Stone argued that the real question with GM crops is not whether they affect otherwise static agricultural practices, but how they are going to alter the process of this ongoing change. He also explains that it is unrealistic to believe that all cotton cultivation in India is sustainable and that genetically modified crops are the complete and only solution, the idea with which they are marketed. Stone concludes that agricultural practices, influenced by culture, change all the time and that skilling is a constantly changing process and with the introduction of GM crops, the idea that local cultural practices will remain unchanged is off the mark.

He furthers these notions by explaining that most farmers gain agricultural knowledge through social processes. They become skilled through observing other farmers practices, discussing various applications and participating in other’s operations. A large majority of the knowledge about crops, seeds, insecticide sprays and pests are passed from person to person with the use of lore. However, when new crops are introduced the farmers don’t have that basis of knowledge and in many cases don’t understand the reason for their practices which are instructed to them by Mahyco-Monsanto workers. Stone’s conclusion regarding farmer’s dynamic agricultural processes lack’s a stance on whether the use of Bollgard in India is helping form productive agricultural processes, or harming the otherwise useful practices.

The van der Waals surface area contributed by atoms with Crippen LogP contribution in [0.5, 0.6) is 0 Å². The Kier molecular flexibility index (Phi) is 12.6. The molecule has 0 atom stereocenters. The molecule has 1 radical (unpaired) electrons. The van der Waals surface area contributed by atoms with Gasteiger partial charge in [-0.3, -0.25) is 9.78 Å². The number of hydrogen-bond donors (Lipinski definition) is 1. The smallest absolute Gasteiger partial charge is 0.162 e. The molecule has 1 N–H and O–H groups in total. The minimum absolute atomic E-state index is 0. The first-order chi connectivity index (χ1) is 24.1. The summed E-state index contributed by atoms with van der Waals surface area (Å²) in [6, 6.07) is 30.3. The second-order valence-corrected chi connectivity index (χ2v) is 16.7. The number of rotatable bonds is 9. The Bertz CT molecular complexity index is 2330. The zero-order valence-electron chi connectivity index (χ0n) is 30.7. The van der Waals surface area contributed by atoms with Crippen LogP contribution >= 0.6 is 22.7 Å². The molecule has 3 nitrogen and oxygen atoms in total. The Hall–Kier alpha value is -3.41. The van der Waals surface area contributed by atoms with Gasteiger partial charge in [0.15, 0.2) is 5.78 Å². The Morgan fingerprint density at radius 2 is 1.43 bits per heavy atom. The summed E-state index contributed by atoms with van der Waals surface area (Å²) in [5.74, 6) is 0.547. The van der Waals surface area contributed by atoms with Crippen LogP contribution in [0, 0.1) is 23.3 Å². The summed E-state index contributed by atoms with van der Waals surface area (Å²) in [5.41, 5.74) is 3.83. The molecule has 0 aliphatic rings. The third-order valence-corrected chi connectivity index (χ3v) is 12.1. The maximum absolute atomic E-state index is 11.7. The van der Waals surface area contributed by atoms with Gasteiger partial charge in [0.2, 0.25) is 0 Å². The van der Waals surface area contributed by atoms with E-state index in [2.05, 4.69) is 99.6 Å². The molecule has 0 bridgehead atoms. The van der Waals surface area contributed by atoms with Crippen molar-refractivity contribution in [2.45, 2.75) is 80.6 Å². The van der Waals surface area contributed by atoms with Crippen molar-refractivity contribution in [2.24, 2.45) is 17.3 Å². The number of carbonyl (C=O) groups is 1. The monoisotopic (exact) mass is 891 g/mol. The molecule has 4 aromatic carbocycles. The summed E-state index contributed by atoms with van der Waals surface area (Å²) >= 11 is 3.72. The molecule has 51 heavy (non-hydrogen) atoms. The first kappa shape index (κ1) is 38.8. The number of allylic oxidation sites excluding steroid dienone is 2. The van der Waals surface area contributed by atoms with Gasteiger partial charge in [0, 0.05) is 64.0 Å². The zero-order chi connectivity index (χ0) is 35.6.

KATIE MCCAY University of New Hampshire (Courtney Kurlanska)

Vásquez-León, Marcela and Diana Liverman. The Political Ecology of Land-Use Change: Affluent Ranchers and Destitute Farmers in the Mexican Municipio of Alamos. Human Organization, 2004. Vol. 63, No.1: 21-33.